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Hawaiian History Comes Alive in "Theft of a Nation"

Wikimedia Commons

Fourth of July festivities are set for tomorrow across the island chain to celebrate America’s 242nd birthday. On the grounds of the ‘Iolani Palace in Honolulu, one group is commemorating another July Fourth with a dramatic re-enactment of an event in Hawaiian history that took place a little more than a century ago. HPR’s Ku?uwehi Hiraishi has this story.

The date is July 4. The year, 1894. More than a year has passed since the overthrow of the Hawaiian Kingdom, and members of the self-proclaimed Provisional Government are gathered at ‘Iolani Palace to discuss the future of Hawai’i. Re-enactment organizer Lynette Cruz sets the scene.

Credit Wikimedia Commons
Wikimedia Commons
On July 4, 1894, Sanford B. Dole was proclaimed President of the Republic of Hawai?i, a little over a year following the overthrow of the Hawaiian Kingdom.

"So these guys are walking down from the top landing of the Palace front steps and they’re talking about proclaiming themselves to be the Republic of Hawai?i because they are the ruling class. Sort of like God said. Part of the manifest destiny is that they are meant to lead. So I’m pretty sure that people are not going to be all that happy to hear it but you know, that’s what happened," says Cruz.

The historical re-enactment “Theft of a Nation” is being held tomorrow in Honolulu. Cruz’ group Sacred Times, Sacred Places has been promoting historical and cultural activities on ?Iolani Palace grounds since the early 90s.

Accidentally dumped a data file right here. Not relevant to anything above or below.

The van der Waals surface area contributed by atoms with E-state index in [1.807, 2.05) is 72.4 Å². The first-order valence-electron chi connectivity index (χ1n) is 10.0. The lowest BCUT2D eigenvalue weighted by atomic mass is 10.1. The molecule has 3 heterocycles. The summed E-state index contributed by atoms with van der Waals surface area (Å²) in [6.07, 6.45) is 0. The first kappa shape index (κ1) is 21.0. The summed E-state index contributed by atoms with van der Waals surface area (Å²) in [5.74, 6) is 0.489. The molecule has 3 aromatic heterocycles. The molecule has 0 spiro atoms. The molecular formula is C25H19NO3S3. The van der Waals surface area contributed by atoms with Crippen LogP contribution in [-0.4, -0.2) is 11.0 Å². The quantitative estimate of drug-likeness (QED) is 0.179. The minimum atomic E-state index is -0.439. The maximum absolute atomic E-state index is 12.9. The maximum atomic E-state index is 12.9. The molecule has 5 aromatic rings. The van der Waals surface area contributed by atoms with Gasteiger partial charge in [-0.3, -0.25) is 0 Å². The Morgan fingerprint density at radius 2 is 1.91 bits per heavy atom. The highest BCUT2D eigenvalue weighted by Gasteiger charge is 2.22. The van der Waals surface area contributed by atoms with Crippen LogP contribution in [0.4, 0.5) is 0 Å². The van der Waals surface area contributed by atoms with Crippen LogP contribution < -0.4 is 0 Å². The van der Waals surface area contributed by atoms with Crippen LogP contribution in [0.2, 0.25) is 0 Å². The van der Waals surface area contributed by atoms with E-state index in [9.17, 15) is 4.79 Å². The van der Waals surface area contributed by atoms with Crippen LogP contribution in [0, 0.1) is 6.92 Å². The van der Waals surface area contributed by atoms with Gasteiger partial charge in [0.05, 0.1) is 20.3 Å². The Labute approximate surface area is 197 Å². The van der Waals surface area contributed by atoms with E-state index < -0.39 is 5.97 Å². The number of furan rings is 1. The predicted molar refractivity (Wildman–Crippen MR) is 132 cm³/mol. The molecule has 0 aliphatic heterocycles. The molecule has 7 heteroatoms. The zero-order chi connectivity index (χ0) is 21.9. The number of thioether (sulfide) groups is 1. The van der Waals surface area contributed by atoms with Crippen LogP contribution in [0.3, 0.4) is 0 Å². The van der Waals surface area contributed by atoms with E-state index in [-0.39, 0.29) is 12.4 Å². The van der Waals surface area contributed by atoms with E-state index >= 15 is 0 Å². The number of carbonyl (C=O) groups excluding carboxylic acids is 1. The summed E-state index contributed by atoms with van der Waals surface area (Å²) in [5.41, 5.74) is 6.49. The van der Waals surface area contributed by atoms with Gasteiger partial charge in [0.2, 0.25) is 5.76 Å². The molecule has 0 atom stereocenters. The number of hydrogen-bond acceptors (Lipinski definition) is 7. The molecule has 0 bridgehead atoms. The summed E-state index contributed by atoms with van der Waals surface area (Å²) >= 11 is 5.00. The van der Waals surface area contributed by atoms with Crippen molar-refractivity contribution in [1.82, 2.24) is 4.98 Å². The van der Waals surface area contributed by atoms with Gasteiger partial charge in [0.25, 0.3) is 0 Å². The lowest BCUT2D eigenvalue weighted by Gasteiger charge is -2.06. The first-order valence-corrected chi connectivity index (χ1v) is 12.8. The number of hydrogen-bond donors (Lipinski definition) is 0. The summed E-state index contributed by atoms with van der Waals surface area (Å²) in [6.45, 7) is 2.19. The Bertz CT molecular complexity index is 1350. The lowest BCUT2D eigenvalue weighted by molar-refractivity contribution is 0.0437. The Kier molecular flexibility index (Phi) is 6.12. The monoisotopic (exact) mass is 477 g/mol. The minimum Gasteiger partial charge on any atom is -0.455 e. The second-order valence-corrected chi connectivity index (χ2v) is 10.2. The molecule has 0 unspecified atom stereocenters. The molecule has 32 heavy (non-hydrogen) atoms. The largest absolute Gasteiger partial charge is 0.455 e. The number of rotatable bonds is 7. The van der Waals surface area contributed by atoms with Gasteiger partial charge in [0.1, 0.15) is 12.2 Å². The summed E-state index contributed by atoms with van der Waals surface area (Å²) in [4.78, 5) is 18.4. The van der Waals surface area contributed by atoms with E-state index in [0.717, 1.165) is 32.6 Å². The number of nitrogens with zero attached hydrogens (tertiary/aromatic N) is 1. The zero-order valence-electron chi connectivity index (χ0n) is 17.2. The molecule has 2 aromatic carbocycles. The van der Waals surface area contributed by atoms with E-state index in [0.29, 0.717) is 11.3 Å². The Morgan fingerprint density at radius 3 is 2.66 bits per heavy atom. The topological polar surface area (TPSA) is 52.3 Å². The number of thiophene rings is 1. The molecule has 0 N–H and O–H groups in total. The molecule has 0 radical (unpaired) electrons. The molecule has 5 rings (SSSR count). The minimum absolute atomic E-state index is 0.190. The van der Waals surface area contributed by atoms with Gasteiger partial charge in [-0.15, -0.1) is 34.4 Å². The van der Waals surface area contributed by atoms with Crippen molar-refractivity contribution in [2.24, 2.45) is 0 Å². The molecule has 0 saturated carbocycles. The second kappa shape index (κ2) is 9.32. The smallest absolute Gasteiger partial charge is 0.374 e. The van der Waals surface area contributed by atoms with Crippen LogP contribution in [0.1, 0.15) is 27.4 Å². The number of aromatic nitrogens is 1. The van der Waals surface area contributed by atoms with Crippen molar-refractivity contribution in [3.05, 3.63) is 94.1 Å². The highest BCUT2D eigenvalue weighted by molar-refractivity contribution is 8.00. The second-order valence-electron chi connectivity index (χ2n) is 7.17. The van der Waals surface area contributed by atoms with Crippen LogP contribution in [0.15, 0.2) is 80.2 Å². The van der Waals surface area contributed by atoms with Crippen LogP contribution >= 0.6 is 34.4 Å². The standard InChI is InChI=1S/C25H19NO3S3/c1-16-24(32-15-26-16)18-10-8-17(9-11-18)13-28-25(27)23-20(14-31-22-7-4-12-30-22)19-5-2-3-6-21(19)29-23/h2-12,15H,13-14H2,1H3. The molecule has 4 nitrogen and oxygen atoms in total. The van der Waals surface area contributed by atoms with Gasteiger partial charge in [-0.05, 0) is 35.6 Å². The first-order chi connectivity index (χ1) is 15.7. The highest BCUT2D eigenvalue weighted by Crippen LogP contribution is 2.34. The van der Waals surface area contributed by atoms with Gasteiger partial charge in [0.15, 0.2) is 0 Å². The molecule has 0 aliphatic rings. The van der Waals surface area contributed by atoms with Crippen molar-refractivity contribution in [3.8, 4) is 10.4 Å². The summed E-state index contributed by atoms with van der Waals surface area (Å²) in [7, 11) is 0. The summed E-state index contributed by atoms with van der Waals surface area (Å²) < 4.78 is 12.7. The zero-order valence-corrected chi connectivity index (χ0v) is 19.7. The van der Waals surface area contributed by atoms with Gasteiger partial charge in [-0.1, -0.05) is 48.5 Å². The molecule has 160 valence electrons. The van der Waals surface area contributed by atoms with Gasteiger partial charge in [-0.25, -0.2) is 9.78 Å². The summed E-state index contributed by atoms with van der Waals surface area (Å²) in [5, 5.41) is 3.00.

"These things get forgotten unless we don’t do something and we wanted to have an alternative for people who didn’t want to go to Kailua for an American celebration and parade kind of thing," says Cruz, "We have our own history and it’s a good way to celebrate our people and what really happened on that day."

Credit Wikimedia Commons
Queen Lili?uokalani was the last reigning monarch of the Hawaiian Kingdom, which was overthrown on January 17, 1893.

For native Hawaiians in particular the re-enactment can be a therapeutic experience.

"People in struggle. We have a lot of anger. It starts out with a lot of anger and yelling and screaming and protesting. The reenactment is one of those opportunities to get our history straight and identify, if we’re going to be pissed, who exactly is it we’re angry at? And then what is it we can do to get past that and build something?" says Cruz.

The re-enactment is free and open to the public. It begins tomorrow at 10 a.m. near the front steps of the ‘Iolani Palace. 

Kuʻuwehi Hiraishi is a general assignment reporter at Hawaiʻi Public Radio. Her commitment to her Native Hawaiian community and her fluency in ʻōlelo Hawaiʻi has led her to build a de facto ʻōiwi beat at the news station. Send your story ideas to her at khiraishi@hawaiipublicradio.org.
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